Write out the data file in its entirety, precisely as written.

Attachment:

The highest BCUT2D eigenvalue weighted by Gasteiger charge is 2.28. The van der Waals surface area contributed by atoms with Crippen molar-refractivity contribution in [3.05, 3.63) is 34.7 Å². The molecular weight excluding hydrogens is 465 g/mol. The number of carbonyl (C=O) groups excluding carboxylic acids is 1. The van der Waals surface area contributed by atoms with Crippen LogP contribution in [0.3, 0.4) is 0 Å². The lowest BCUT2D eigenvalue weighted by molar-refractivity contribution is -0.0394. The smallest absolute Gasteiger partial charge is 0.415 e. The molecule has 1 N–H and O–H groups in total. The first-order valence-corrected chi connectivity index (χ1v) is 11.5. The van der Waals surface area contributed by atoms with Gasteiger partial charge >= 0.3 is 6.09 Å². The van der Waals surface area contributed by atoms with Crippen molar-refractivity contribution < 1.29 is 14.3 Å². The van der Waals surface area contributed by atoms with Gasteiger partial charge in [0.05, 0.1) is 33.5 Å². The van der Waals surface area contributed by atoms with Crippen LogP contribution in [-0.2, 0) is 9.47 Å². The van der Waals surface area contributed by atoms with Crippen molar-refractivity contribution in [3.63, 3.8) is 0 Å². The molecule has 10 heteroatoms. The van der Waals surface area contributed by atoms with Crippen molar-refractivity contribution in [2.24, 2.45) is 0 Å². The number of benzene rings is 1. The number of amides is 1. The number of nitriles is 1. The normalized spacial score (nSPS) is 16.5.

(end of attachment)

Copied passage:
The highest BCUT2D eigenvalue weighted by Gasteiger charge is 2.28. The van der Waals surface area contributed by atoms with Crippen molar-refractivity contribution in [3.05, 3.63) is 34.7 Å². The molecular weight excluding hydrogens is 465 g/mol. The number of carbonyl (C=O) groups excluding carboxylic acids is 1. The van der Waals surface area contributed by atoms with Crippen LogP contribution in [0.3, 0.4) is 0 Å². The lowest BCUT2D eigenvalue weighted by molar-refractivity contribution is -0.0394. The smallest absolute Gasteiger partial charge is 0.415 e. The molecule has 1 N–H and O–H groups in total. The first-order valence-corrected chi connectivity index (χ1v) is 11.5. The van der Waals surface area contributed by atoms with Gasteiger partial charge >= 0.3 is 6.09 Å². The van der Waals surface area contributed by atoms with Crippen molar-refractivity contribution < 1.29 is 14.3 Å². The van der Waals surface area contributed by atoms with Gasteiger partial charge in [0.05, 0.1) is 33.5 Å². The van der Waals surface area contributed by atoms with Crippen LogP contribution in [-0.2, 0) is 9.47 Å². The van der Waals surface area contributed by atoms with Crippen molar-refractivity contribution in [3.63, 3.8) is 0 Å². The molecule has 10 heteroatoms. The van der Waals surface area contributed by atoms with Crippen molar-refractivity contribution in [2.24, 2.45) is 0 Å². The number of benzene rings is 1. The number of amides is 1. The number of nitriles is 1. The normalized spacial score (nSPS) is 16.5.